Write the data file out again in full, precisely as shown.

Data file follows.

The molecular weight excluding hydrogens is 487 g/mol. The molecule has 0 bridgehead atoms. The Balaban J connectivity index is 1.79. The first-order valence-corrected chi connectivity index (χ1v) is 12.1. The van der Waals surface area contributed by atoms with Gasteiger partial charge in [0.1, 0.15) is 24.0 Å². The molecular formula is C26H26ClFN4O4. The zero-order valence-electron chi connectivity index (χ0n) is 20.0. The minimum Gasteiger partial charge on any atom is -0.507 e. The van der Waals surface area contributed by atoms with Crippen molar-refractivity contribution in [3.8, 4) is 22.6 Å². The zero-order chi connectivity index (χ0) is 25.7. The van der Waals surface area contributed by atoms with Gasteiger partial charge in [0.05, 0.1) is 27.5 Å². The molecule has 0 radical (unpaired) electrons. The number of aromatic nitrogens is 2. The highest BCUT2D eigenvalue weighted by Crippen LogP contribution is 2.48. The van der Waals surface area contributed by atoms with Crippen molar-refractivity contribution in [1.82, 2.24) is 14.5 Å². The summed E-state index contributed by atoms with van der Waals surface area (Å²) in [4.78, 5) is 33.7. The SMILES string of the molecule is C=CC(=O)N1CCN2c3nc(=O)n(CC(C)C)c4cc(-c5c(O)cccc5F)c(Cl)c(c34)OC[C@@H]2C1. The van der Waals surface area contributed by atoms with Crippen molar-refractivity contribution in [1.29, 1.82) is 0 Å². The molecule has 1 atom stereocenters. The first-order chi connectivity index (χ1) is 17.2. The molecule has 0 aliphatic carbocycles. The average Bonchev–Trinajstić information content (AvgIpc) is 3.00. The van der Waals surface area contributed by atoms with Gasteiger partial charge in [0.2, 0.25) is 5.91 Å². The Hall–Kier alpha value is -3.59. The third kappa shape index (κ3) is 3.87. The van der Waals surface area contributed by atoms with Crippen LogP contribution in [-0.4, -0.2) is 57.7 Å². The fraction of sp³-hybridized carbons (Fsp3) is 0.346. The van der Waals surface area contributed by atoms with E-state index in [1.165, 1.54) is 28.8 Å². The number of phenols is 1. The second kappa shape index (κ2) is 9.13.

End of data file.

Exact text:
The molecular weight excluding hydrogens is 487 g/mol. The molecule has 0 bridgehead atoms. The Balaban J connectivity index is 1.79. The first-order valence-corrected chi connectivity index (χ1v) is 12.1. The van der Waals surface area contributed by atoms with Gasteiger partial charge in [0.1, 0.15) is 24.0 Å². The molecular formula is C26H26ClFN4O4. The zero-order valence-electron chi connectivity index (χ0n) is 20.0. The minimum Gasteiger partial charge on any atom is -0.507 e. The van der Waals surface area contributed by atoms with Crippen molar-refractivity contribution in [3.8, 4) is 22.6 Å². The zero-order chi connectivity index (χ0) is 25.7. The van der Waals surface area contributed by atoms with Gasteiger partial charge in [0.05, 0.1) is 27.5 Å². The molecule has 0 radical (unpaired) electrons. The number of aromatic nitrogens is 2. The highest BCUT2D eigenvalue weighted by Crippen LogP contribution is 2.48. The van der Waals surface area contributed by atoms with Crippen molar-refractivity contribution in [1.82, 2.24) is 14.5 Å². The summed E-state index contributed by atoms with van der Waals surface area (Å²) in [4.78, 5) is 33.7. The SMILES string of the molecule is C=CC(=O)N1CCN2c3nc(=O)n(CC(C)C)c4cc(-c5c(O)cccc5F)c(Cl)c(c34)OC[C@@H]2C1. The van der Waals surface area contributed by atoms with Crippen molar-refractivity contribution in [1.29, 1.82) is 0 Å². The molecule has 1 atom stereocenters. The first-order chi connectivity index (χ1) is 17.2. The molecule has 0 aliphatic carbocycles. The average Bonchev–Trinajstić information content (AvgIpc) is 3.00. The van der Waals surface area contributed by atoms with Gasteiger partial charge in [0.2, 0.25) is 5.91 Å². The Hall–Kier alpha value is -3.59. The third kappa shape index (κ3) is 3.87. The van der Waals surface area contributed by atoms with Crippen LogP contribution in [-0.4, -0.2) is 57.7 Å². The fraction of sp³-hybridized carbons (Fsp3) is 0.346. The van der Waals surface area contributed by atoms with E-state index in [1.165, 1.54) is 28.8 Å². The number of phenols is 1. The second kappa shape index (κ2) is 9.13.